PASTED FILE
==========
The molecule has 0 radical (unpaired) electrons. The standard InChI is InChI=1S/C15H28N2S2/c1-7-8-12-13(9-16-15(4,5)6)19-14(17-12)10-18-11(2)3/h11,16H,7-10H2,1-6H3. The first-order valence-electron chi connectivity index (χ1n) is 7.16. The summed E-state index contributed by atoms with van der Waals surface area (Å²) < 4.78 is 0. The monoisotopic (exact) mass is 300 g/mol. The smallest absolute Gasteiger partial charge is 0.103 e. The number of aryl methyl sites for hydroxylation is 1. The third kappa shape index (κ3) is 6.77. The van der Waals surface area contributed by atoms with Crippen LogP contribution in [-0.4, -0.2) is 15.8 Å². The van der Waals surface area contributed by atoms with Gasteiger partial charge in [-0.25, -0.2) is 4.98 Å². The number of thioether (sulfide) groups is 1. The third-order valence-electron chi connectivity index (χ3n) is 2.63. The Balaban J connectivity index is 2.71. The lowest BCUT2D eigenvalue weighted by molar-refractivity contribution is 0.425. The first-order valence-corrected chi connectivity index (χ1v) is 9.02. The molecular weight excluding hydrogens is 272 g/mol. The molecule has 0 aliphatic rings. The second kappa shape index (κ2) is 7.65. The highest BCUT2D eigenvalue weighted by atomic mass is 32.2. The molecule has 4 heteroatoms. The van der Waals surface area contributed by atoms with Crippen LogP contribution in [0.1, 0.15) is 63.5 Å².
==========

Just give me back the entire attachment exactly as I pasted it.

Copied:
The molecule has 0 radical (unpaired) electrons. The standard InChI is InChI=1S/C15H28N2S2/c1-7-8-12-13(9-16-15(4,5)6)19-14(17-12)10-18-11(2)3/h11,16H,7-10H2,1-6H3. The first-order valence-electron chi connectivity index (χ1n) is 7.16. The summed E-state index contributed by atoms with van der Waals surface area (Å²) < 4.78 is 0. The monoisotopic (exact) mass is 300 g/mol. The smallest absolute Gasteiger partial charge is 0.103 e. The number of aryl methyl sites for hydroxylation is 1. The third kappa shape index (κ3) is 6.77. The van der Waals surface area contributed by atoms with Crippen LogP contribution in [-0.4, -0.2) is 15.8 Å². The van der Waals surface area contributed by atoms with Gasteiger partial charge in [-0.25, -0.2) is 4.98 Å². The number of thioether (sulfide) groups is 1. The third-order valence-electron chi connectivity index (χ3n) is 2.63. The Balaban J connectivity index is 2.71. The lowest BCUT2D eigenvalue weighted by molar-refractivity contribution is 0.425. The first-order valence-corrected chi connectivity index (χ1v) is 9.02. The molecular weight excluding hydrogens is 272 g/mol. The molecule has 0 aliphatic rings. The second kappa shape index (κ2) is 7.65. The highest BCUT2D eigenvalue weighted by atomic mass is 32.2. The molecule has 4 heteroatoms. The van der Waals surface area contributed by atoms with Crippen LogP contribution in [0.1, 0.15) is 63.5 Å².